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Model Behaviour - part 4 of 1 2 3 4 5

Published 01/06/2009

By Kevin Casha

Posing

A photograph of a person freezes a fraction of a second of their life. It shows only an instant of reality, but fixes it forever in great detail. This is why correct posing is so vital to a great picture. Whenever you pose a person, a clear idea in mind is necessary. A photographer must be able to quickly and expertly lead a model through her poses and should find little difficulty in switching from one position to another. They must know how a model should properly sit down, how to angle her head and neck, where to position her arms and legs - what looks good and what does not.

The reality remains that a photographer will be mostly working with inexperienced models who are not so confident with their posing. What is essential to good posing is for the model to look and feel relaxed, as well as natural. If a pose looks awkward or uncomfortable, don't shoot it. Change it around until it feels just right. The model must always be treated with the utmost respect and embarrassing poses need to be strictly avoided.

Do not place the model square to the camera but always get her to advance one foot or the other. Take care not to leave fists or toes clenched - this is often neglected and it makes your model look nervous. Place hands on hips in such a way that annoying gaps of light do not show through the fingers. As a rule, tilting the head to one side looks much better than keeping it square and rigid. Turning the body at an angle to the camera while the face looks directly into the lens tends to slim the body - but beware, as it can lead to other problems. Avoid unnatural twisting of the head which will probably cause unsightly creases round the neck. Turning the body further towards the camera usually eliminates this problem.

The model must take care not to hunch her shoulders, which would give the back a sloppy curve and also shorten her neck. A slouched back makes the subject look tired and accentuates the bulge of the stomach. Straightening up solves all this. Hands are another headache. Keeping them occupied helps, eg holding a sweater, a bag or any suitable prop. Do not thrust hands out towards the camera, as lens distortion will make them look too big. Keeping hands together to the edges of your frame is a good option. It can also look attractive to put the hands

up to the face, but do not obscure the jaw line or rest the hands heavily as this will most likely distort the face. Sideon to the camera, the hands are much less overpowering allowing the attention to go to the face. Another answer is to flick hands casually through the hair to give a feeling of movement. Never point the model's elbows towards the camera - spreading them outwards puts the arms in better relation and proportion to the body.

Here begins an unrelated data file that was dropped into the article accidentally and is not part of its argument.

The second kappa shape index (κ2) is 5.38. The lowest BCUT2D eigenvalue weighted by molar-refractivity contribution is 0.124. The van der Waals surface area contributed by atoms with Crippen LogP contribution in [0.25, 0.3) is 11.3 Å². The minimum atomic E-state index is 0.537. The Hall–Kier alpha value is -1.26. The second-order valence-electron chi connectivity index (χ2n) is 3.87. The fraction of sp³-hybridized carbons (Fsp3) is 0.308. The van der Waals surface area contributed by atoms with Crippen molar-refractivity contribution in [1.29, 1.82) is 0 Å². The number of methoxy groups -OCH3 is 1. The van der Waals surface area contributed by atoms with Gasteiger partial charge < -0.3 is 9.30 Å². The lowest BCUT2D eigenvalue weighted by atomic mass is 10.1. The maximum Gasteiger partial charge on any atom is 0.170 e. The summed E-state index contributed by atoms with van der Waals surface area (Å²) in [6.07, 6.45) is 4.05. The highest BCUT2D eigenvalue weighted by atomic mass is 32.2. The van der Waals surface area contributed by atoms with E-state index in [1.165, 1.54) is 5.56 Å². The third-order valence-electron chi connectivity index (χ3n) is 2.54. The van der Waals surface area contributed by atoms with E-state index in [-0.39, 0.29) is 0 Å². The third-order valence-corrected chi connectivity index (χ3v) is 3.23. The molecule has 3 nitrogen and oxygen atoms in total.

Hands-on-hips often improves a picture but be careful that your model doesn't look like she is suffering from backache!


Seating your model on the floor carries its own problems. Like the hands, thrusting the legs out towards the camera is wrong. By simply bending knees away to the side, the model gets her feet in proportion and her body will look more graceful. Also, even the shapeliest legs look better if they are kept together.

Experiment with your camera angle and viewpoint - go low or high to create a different image from the one everybody else shoots. Remember you can turn your camera 360 degrees!

Presentation

Photo sessions are mainly intended to promote models and photographers who, through their portfolio, obtain assignments from clients. Your portfolio is the key to getting attractive jobs and assignments - the effort you put into this will mirror your success or failure.

A successful portfolio has to be as varied as much as possible - this will show the person's versatility and ability to fit into different roles. Mount photos in a neat, professional manner, in an album or portfolio designed specifically for the purpose. Apart from being convenient and keeping the best shots tidy, it will show seriousness and efficiency - requisites which a prospective client will be looking for.

A4 size portfolios are considered best for this purpose. It is wise to use portfolios or albums with good quality slip-in transparent pages so images can be constantly changed and updated as is necessary. Remember, it is essential to keep your portfolio up to date. Digital Enhancement, Editing and Retouching I cannot stress enough the importance of digital enhancement to a photographer's work. Tastefully editing ALL the images which go

out of your studio (be they prints or digital files) will bear dividends. People will want and buy what they see. If you want to sell a monochrome or sepia-toned image, show your client how this will look.

Keep in mind that everyone sees themselves better than they actually look - all your clients will enjoy looking better. No one buys pictures in which they look worse than they actually are! Remove any spots, blemishes or stray hair. Fine-tune figures with subtle editing. Crop creatively - do not be tied down with standard formats.

The trick of good editing is to use it as much as possible WITHOUT being obvious. It is important not to retouch pictures to the extent that the client cannot identify themselves with the image!


1st Published 01/06/2009
last update 18/05/2017 12:25:36



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